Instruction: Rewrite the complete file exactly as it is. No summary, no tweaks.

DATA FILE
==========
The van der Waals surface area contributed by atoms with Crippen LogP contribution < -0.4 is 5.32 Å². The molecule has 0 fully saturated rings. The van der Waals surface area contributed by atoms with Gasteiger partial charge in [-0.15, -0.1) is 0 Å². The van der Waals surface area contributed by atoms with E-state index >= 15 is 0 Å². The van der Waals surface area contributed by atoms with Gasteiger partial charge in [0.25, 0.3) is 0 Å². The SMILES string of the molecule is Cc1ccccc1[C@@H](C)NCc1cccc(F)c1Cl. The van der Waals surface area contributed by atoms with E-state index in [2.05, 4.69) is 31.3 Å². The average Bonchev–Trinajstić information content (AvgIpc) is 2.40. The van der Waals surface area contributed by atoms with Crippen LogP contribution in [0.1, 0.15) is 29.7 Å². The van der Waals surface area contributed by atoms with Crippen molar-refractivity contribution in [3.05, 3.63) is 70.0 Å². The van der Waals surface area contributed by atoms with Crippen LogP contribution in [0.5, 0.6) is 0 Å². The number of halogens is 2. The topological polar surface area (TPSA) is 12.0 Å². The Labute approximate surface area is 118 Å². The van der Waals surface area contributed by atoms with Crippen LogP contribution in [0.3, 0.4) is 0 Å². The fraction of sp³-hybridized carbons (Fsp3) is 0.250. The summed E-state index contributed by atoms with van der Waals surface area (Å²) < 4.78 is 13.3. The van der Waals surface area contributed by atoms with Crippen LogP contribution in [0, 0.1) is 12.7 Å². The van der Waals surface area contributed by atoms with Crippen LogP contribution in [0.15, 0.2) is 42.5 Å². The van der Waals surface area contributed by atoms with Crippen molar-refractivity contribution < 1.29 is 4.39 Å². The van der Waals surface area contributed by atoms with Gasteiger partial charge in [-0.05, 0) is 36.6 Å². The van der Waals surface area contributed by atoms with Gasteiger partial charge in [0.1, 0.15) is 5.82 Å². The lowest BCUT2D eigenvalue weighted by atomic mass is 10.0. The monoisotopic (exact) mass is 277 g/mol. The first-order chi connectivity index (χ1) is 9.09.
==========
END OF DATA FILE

The van der Waals surface area contributed by atoms with Crippen LogP contribution < -0.4 is 5.32 Å². The molecule has 0 fully saturated rings. The van der Waals surface area contributed by atoms with Gasteiger partial charge in [-0.15, -0.1) is 0 Å². The van der Waals surface area contributed by atoms with E-state index >= 15 is 0 Å². The van der Waals surface area contributed by atoms with Gasteiger partial charge in [0.25, 0.3) is 0 Å². The SMILES string of the molecule is Cc1ccccc1[C@@H](C)NCc1cccc(F)c1Cl. The van der Waals surface area contributed by atoms with E-state index in [2.05, 4.69) is 31.3 Å². The average Bonchev–Trinajstić information content (AvgIpc) is 2.40. The van der Waals surface area contributed by atoms with Crippen LogP contribution in [0.1, 0.15) is 29.7 Å². The van der Waals surface area contributed by atoms with Crippen molar-refractivity contribution in [3.05, 3.63) is 70.0 Å². The van der Waals surface area contributed by atoms with Crippen LogP contribution in [0.5, 0.6) is 0 Å². The number of halogens is 2. The topological polar surface area (TPSA) is 12.0 Å². The Labute approximate surface area is 118 Å². The van der Waals surface area contributed by atoms with Crippen LogP contribution in [0.3, 0.4) is 0 Å². The fraction of sp³-hybridized carbons (Fsp3) is 0.250. The summed E-state index contributed by atoms with van der Waals surface area (Å²) < 4.78 is 13.3. The van der Waals surface area contributed by atoms with Crippen LogP contribution in [0, 0.1) is 12.7 Å². The van der Waals surface area contributed by atoms with Crippen LogP contribution in [0.15, 0.2) is 42.5 Å². The van der Waals surface area contributed by atoms with Crippen molar-refractivity contribution < 1.29 is 4.39 Å². The van der Waals surface area contributed by atoms with Gasteiger partial charge in [-0.05, 0) is 36.6 Å². The van der Waals surface area contributed by atoms with Gasteiger partial charge in [0.1, 0.15) is 5.82 Å². The lowest BCUT2D eigenvalue weighted by atomic mass is 10.0. The monoisotopic (exact) mass is 277 g/mol. The first-order chi connectivity index (χ1) is 9.09.